Exotendons can be used as a passive component to decrease the energy needed to accomplish movement. Therefore they can help people with mobility issues or augment the autonomy of a robot or a powered armor by providing some of the power.
We began by implementing the same configurations than in the paper, then we added our own and optimized all of them using the Particle Swarm Optimization. We completed the simulation by modifying the contact model to simulate a damper in order to diminish the shock when the foot hits the ground. When we had everything correctly running and optimized, we proceeded to a careful analysis of all the parameters that acts on the residual torques and power, that is, the torques and power that need to be provided by the servomotors to produce the movement. To do the analysis, we helped ourselves with a lot of graphs that represent the status of the gait throughout an entire gait cycle.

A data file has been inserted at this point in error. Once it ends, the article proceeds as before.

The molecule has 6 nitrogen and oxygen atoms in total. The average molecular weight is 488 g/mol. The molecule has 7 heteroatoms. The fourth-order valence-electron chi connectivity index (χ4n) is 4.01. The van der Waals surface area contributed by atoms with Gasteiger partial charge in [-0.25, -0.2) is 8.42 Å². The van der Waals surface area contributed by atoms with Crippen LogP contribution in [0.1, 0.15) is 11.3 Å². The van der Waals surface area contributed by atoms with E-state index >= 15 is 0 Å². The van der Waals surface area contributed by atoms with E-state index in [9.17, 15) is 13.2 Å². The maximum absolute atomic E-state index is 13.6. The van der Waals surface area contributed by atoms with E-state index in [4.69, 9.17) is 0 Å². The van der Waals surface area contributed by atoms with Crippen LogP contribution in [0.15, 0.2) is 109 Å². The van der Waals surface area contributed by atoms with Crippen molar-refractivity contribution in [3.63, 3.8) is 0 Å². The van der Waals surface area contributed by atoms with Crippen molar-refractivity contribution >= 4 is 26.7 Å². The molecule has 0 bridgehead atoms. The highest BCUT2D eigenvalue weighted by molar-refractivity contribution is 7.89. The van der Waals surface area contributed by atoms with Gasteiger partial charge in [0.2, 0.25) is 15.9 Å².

The first video shows an issue that we have when initializing the gait: since the humanoid goes from an immobile phase to a running phase with no acceleration phase between the two, the collisions with the ground are more sharp than they should be, resulting in an instable beginning of the walk, even though we tuned several parameters to minimize this initial instability. The gait however quickly corrects itself and there isn’t any issue afterwards anymore.